Install bird netting to keep birds out of your favorite fruits if they were a problem for you last year. The small mesh black netting is useful over strawberries, blueberries, and other small sized plants or bushes. For larger fruit trees or grapes we offer 17’ wide medium weight commercial netting (#T432) and 22′ wide heavy duty commercial netting (#T431) that will allow you to cover a tree or trellis with one piece.

Spray apples against bitter pit in mid-June if you saw symptoms last year in your fruit. Bitter pit symptoms are circular or slightly irregular depressed spots on the fruit surface, with brownish or streaked off-color areas under the depression in the meat of the fruit. Pits are usually more numerous on the blossom end of the fruit, and can show up before or after harvest. Bitter pit is a physiological disorder, not a disease, caused by in-sufficient calcium available during fruit development. Hot, dry weather in July and August, irregular irrigation, heavy dormant season pruning, over thinning of fruit, and excessive nitrogen fertilizer can all contribute to an in-balance of calcium in the tree, resulting in bitter pit symptoms. Calcium chloride or calcium nitrate sprays can be used to correct an imbalance, follow the instructions on the package.


Fruit and berry harvesting in June? Absolutely!

Blue Honeysuckle fruit
Blue Honeysuckle fruit

Blue Honeysuckle fruit are often ready to eat in early June.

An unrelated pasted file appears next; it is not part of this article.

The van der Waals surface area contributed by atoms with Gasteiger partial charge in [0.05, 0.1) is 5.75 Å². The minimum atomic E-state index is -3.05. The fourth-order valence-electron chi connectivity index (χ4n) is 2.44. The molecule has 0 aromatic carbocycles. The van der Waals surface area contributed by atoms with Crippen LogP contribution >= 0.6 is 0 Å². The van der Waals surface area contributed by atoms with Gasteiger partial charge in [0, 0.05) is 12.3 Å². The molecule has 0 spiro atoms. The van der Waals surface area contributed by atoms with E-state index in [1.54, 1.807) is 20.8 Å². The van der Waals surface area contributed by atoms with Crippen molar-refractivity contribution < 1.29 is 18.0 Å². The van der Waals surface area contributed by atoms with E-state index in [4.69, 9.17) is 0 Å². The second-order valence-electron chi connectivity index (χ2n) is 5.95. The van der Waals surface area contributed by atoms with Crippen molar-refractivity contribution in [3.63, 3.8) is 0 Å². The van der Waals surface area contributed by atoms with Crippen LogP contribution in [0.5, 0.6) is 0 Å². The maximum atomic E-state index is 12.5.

In the warmer parts of the Pacific Northwest currants and early brambles may be ready to harvest this month.

June strawberries should be ready to pick, but the rain and cool weather may encourage fungal disease in the fruit.

If this seems to happen to you every year, you might consider trying a variety that ripens just a little later, such as Puget Crimson (#E406) or Puget Summer (#E405). Day-neutral varieties will produce all summer, keeping the strawberry shortcake desserts on the menu into fall.

Read more about our strawberries to determine which ones will work best for you.



Attract hummingbirds and butterflies with native plants

Native plant species are essential for providing butterfly and hummingbird habitats. Add some of these for their nectar, as well as food sources for caterpillars. Elderberry; Sambucus cerulean, S. racemosa. Huckleberry; V. ovatum and V. parvifolium. Kinnikinnik, Red Flowering Currant, Salal, Serviceberry Amelanchier alnifolia.

Some natives can be used in ornamental containers as effectively as common ornamentals, combined with other plants with similar requirements or by themselves. Kinnikinnick will drape nicely over the edge of pots. Evergreen or Red huckleberry will make a lovely specimen container alone or combined with ferns.

Skipper butterfly and a Rufous Hummingbird
Skipper butterfly and a Rufous Hummingbird

June Planting Tips

For planting in the ground, potted plants are preferable at this time of year.

You can also plant bare root plants if they have been kept dormant in cold storage and are still available. However plant only in the cooler more northern parts of the country.

Follow our late planting instructions, Plant Owners Manual, pg 10, for best results.

You may also plant into somewhat larger (2-5 gal)containers. Keep the newly potted plants out of the hot sun until they are established and growing well.